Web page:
22 Nov 2017
The United Kingdom is looking to further address abusive offshore tax schemes as well as make it easier for officials to assess back taxes linked to offshore jurisdictions, Chancellor Philip Hammond stated in his Budget.
The measures are part of the government’s plan to address abusive avoidance and evasion, which it hopes will raise up to £4.8 billion between 2017 and 2022-23.
The issue of tax evasion and complex offshore structures has been a topical issue in recent weeks in the UK, especially following the Paradise Papers which revealed the offshore arrangements and tax affairs of the wealthy and powerful, including the Queen.
According to Budget notes, the government will work with the Organisation for Economic Co-operation and Development (OECD) and European Union on the issue of tackling offshore structures.
Both the OECD and EU are considering whether multinational standards could help tackle the use of offshore structures for tax evasion purposes.
Meanwhile, the UK will soon give its feedback on proposed requirements for designers of such schemes to notify tax collector HMRC of these structures and the clients using them.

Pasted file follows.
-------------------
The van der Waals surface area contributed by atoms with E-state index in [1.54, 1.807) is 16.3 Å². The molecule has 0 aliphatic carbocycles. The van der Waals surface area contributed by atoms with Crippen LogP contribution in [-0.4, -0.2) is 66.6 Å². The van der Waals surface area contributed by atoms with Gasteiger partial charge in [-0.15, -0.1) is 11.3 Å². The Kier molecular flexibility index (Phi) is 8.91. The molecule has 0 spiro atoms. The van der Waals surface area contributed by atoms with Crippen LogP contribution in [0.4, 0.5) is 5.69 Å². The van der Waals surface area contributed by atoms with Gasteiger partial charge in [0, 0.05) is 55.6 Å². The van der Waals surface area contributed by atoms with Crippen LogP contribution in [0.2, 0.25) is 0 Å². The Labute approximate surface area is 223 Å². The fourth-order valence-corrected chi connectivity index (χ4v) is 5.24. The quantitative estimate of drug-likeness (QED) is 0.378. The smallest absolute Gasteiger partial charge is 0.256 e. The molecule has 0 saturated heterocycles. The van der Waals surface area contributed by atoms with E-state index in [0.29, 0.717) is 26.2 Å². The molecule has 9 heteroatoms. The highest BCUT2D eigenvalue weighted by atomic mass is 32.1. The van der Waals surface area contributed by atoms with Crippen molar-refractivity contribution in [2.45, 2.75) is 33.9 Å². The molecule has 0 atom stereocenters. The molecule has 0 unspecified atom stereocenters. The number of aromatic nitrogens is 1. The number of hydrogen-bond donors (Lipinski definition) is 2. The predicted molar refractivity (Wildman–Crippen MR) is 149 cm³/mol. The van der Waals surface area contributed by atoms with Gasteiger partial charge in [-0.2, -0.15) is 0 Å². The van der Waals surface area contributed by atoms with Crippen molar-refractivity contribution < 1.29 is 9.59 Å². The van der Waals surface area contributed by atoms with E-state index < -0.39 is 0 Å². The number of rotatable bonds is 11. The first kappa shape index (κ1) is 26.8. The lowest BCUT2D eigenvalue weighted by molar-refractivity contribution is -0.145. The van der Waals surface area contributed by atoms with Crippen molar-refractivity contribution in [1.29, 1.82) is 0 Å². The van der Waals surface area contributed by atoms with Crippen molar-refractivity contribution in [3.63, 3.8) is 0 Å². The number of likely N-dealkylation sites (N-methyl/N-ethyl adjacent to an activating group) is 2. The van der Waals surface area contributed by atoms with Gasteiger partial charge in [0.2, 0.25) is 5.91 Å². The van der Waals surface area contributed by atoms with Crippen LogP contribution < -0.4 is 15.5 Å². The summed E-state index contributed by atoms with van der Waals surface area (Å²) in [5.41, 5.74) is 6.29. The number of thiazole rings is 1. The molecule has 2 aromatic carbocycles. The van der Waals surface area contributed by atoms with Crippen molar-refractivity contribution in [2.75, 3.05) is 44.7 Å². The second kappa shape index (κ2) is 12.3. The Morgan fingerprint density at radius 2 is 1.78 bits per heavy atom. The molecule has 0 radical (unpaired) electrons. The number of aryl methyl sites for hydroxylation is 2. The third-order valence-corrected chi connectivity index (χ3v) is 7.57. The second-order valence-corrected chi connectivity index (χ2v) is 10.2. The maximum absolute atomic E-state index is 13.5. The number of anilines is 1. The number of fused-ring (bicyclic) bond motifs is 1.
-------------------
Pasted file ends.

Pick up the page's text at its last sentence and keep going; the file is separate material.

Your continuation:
The government is also working on plans to extend offshore time limits regarding tax compliance.
“Assessment time limits for non-deliberate offshore tax non-compliance will be extended so that HMRC can always assess at least 12 years of back taxes without needing to establish deliberate non-compliance, following a consultation in spring 2018,” Budget notes state.
The Law Society on Wednesday warned changes to tax avoidance laws “needed to be advanced with caution.”
Law Society vice-president Christina Blacklaws said in statement on the organisation’s website: “While we support the government’s efforts to tackle aggressive tax avoidance and tax evasion, tax lawyers will need greater clarity. Solicitors play an important role in our tax system by advising their clients on how to remain compliant with the law.”
“Adding new rules and increasing complexity risks exacerbating the problem, rather than offering clear solutions. The government should ensure further avoidance measures do not deter taxpayers from obtaining honest legal advice.”
Other plans include tackling VAT fraud, insolvency and phoenixism risks.
“The government will explore further means for tackling the small minority of taxpayers who deliberately abuse the insolvency regime in trying to avoid or evade their tax liabilities, including through the use of phoenixism,” the notes explained.
In his Budget speech, Hammond told parliamentarians: “We are also taking further action to address online VAT fraud which costs the taxpayer £1.2 billion per year, [by] making all online marketplaces jointly liable for VAT and ensuring that sellers operating through them pay the right amount of VAT, just as we would expect traditional retailers to do.”
Treasury also gave an update on its disguised remuneration policy paper.
– By KYC360
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